Looking Back

Looking Back for Oct. 7, 2020

Northern Illinois University's Altgeld Hall in DeKalb, 1914, looking northwest. Thanks to the Joiner History Room for the photo.
Northern Illinois University's Altgeld Hall in DeKalb, 1914, looking northwest. Thanks to the Joiner History Room for the photo.

1920 – 100 YEARS AGO

Kids at the Glidden school put in a busy morning today. For many months they have wanted a playground and now that football season is here it became a necessity. There are two vacant lots just back of the school but on one of them was the excavation where a house use to be. The kids got together and some of them brought rakes others hoes and others wheelbarrows. Within an hour’s time the hole was filled and the result is the kids have as fine a playground as they could wish for.

Today dawned fair for the Waterman Annual Fall Festival and Community day which is being held at that village today. The indications were that before the day was over the attendance would rival that of last year. The parade formed at the school house at 9:30 this morning and it is estimated that fully 400 people took part. The parade lasted for about three quarters of an hour.

The police here received a wire from Milan last evening saying that two men in a Ford car had stopped at one of the homes there and appeared to be suspicious characters. The men seemed to be in a hurry and said they wanted to be on their way as soon as possible. The police here made inquiries of all the cities near here to find if there had been any robberies but up to the present none have been heard of.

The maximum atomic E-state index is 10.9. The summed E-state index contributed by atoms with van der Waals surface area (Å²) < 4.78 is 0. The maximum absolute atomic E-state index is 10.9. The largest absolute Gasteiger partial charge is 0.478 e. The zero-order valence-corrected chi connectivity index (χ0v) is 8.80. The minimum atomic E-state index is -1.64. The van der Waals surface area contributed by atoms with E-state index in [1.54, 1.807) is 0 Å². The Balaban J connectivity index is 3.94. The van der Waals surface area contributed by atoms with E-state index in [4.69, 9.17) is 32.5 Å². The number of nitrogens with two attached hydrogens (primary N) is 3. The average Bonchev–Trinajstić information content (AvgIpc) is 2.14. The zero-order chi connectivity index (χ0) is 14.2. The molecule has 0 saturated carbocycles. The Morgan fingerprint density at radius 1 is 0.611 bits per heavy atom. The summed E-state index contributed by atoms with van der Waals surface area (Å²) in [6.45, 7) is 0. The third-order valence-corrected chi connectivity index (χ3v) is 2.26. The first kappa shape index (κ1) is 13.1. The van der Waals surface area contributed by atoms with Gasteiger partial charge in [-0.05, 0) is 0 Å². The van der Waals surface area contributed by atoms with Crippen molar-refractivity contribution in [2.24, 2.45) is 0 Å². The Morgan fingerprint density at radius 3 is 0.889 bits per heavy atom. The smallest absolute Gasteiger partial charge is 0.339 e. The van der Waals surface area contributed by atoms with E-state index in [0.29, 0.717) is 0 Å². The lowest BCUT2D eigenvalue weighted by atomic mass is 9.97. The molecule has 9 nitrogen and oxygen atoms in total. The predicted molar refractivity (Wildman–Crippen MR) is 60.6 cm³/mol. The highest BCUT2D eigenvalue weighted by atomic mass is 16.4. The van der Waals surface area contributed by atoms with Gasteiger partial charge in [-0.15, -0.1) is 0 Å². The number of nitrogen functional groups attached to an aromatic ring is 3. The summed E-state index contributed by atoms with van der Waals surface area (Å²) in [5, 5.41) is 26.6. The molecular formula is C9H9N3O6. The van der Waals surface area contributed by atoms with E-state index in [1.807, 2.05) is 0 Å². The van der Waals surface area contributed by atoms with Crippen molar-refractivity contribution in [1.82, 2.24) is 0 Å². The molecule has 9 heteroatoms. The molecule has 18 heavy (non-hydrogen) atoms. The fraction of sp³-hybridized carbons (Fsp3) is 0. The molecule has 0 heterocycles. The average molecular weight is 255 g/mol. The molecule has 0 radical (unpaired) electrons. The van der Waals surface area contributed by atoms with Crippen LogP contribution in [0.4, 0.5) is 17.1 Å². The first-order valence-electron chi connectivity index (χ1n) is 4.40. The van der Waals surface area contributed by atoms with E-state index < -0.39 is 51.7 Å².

Charles Broughton has arrived home after his northern trip and when asked about the building of a theatre house, admits that he has purchased the land next to the Knights of Columbus building and that he intends to build but just what he is not ready to make public.

James Scheitler of Chicago will know better than to park on the wrong side of the street when he comes here the next time and he will also remember not to talk back to any police office wherever he is at. The car, a large Stutz, attracted the attention of a great many people as it was parked on the wrong side of the street. When an officer told the owner that the car was wrong, the owner started telling how the parking laws worked in other cities and did not think that the cars ought to turn around. He was hauled into the police court and fined $5 and costs.

1945 – 75 YEARS AGO

Dr. J. F. Eggers was engaged in the first phases of resuming civilian life in Sycamore last evening. He was moving back into his office suite in the Jams building. He was discharged at Ft. Sheridan late in September after three and a half years’ service, much of which was done in the Pacific area.

Nearly 900 German prisoners of war who have been working at Branch camps near Sycamore, Lanark and Hampshire are to be sent to the Ninth Service Command, the Pacific Coast, next week. It is assumed that the prisoners would work in the California fruit and vegetable harvest although no reason for the move was given. The prisoners have been employed by canning factories and with the end of the harvest season at hand in the Midwest, they have apparently volunteered for similar work in the west.